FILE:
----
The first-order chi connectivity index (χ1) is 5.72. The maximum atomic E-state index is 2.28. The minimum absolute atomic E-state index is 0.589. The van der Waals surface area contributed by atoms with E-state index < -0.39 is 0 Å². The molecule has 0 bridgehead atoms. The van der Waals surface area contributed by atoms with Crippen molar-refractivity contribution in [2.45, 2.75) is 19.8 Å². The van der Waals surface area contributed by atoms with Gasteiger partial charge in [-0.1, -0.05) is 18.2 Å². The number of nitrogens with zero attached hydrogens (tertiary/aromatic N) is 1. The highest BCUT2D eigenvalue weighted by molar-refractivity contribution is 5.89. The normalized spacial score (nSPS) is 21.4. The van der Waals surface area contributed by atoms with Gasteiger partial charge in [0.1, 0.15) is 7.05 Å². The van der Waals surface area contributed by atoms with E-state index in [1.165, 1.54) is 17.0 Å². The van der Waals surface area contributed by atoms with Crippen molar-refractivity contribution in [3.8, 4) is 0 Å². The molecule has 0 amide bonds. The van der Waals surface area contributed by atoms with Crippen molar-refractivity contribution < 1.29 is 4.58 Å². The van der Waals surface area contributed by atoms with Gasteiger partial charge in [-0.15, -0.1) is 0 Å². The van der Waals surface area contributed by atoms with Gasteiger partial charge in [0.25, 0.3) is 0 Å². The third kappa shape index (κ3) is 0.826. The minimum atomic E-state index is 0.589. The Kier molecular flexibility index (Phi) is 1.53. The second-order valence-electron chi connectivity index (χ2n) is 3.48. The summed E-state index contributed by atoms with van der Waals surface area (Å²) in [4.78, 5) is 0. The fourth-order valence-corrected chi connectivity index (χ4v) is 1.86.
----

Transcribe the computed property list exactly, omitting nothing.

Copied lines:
The first-order chi connectivity index (χ1) is 5.72. The maximum atomic E-state index is 2.28. The minimum absolute atomic E-state index is 0.589. The van der Waals surface area contributed by atoms with E-state index < -0.39 is 0 Å². The molecule has 0 bridgehead atoms. The van der Waals surface area contributed by atoms with Crippen molar-refractivity contribution in [2.45, 2.75) is 19.8 Å². The van der Waals surface area contributed by atoms with Gasteiger partial charge in [-0.1, -0.05) is 18.2 Å². The number of nitrogens with zero attached hydrogens (tertiary/aromatic N) is 1. The highest BCUT2D eigenvalue weighted by molar-refractivity contribution is 5.89. The normalized spacial score (nSPS) is 21.4. The van der Waals surface area contributed by atoms with Gasteiger partial charge in [0.1, 0.15) is 7.05 Å². The van der Waals surface area contributed by atoms with E-state index in [1.165, 1.54) is 17.0 Å². The van der Waals surface area contributed by atoms with Crippen molar-refractivity contribution in [3.8, 4) is 0 Å². The molecule has 0 amide bonds. The van der Waals surface area contributed by atoms with Crippen molar-refractivity contribution < 1.29 is 4.58 Å². The van der Waals surface area contributed by atoms with Gasteiger partial charge in [-0.15, -0.1) is 0 Å². The van der Waals surface area contributed by atoms with Gasteiger partial charge in [0.25, 0.3) is 0 Å². The third kappa shape index (κ3) is 0.826. The minimum atomic E-state index is 0.589. The Kier molecular flexibility index (Phi) is 1.53. The second-order valence-electron chi connectivity index (χ2n) is 3.48. The summed E-state index contributed by atoms with van der Waals surface area (Å²) in [4.78, 5) is 0. The fourth-order valence-corrected chi connectivity index (χ4v) is 1.86.